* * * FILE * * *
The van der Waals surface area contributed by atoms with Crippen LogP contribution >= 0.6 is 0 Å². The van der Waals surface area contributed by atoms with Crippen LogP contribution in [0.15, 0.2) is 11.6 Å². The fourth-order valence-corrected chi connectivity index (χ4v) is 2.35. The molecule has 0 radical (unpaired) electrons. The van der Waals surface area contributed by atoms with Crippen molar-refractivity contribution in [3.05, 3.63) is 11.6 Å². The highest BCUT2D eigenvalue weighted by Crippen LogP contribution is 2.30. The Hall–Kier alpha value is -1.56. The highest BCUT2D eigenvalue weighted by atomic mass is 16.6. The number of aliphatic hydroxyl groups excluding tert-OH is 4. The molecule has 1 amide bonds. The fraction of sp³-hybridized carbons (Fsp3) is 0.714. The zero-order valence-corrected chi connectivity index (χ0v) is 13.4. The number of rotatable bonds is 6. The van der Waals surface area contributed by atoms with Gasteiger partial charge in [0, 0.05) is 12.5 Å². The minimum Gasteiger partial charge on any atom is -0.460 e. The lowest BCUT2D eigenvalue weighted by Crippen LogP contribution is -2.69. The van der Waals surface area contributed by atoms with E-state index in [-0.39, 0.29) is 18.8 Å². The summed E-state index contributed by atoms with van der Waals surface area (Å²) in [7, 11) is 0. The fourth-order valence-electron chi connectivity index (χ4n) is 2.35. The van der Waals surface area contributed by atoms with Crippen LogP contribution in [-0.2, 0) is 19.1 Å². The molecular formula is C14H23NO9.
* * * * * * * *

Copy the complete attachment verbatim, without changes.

The van der Waals surface area contributed by atoms with Crippen LogP contribution >= 0.6 is 0 Å². The van der Waals surface area contributed by atoms with Crippen LogP contribution in [0.15, 0.2) is 11.6 Å². The fourth-order valence-corrected chi connectivity index (χ4v) is 2.35. The molecule has 0 radical (unpaired) electrons. The van der Waals surface area contributed by atoms with Crippen molar-refractivity contribution in [3.05, 3.63) is 11.6 Å². The highest BCUT2D eigenvalue weighted by Crippen LogP contribution is 2.30. The Hall–Kier alpha value is -1.56. The highest BCUT2D eigenvalue weighted by atomic mass is 16.6. The number of aliphatic hydroxyl groups excluding tert-OH is 4. The molecule has 1 amide bonds. The fraction of sp³-hybridized carbons (Fsp3) is 0.714. The zero-order valence-corrected chi connectivity index (χ0v) is 13.4. The number of rotatable bonds is 6. The van der Waals surface area contributed by atoms with Gasteiger partial charge in [0, 0.05) is 12.5 Å². The minimum Gasteiger partial charge on any atom is -0.460 e. The lowest BCUT2D eigenvalue weighted by Crippen LogP contribution is -2.69. The van der Waals surface area contributed by atoms with E-state index in [-0.39, 0.29) is 18.8 Å². The summed E-state index contributed by atoms with van der Waals surface area (Å²) in [7, 11) is 0. The fourth-order valence-electron chi connectivity index (χ4n) is 2.35. The van der Waals surface area contributed by atoms with Crippen LogP contribution in [-0.2, 0) is 19.1 Å². The molecular formula is C14H23NO9.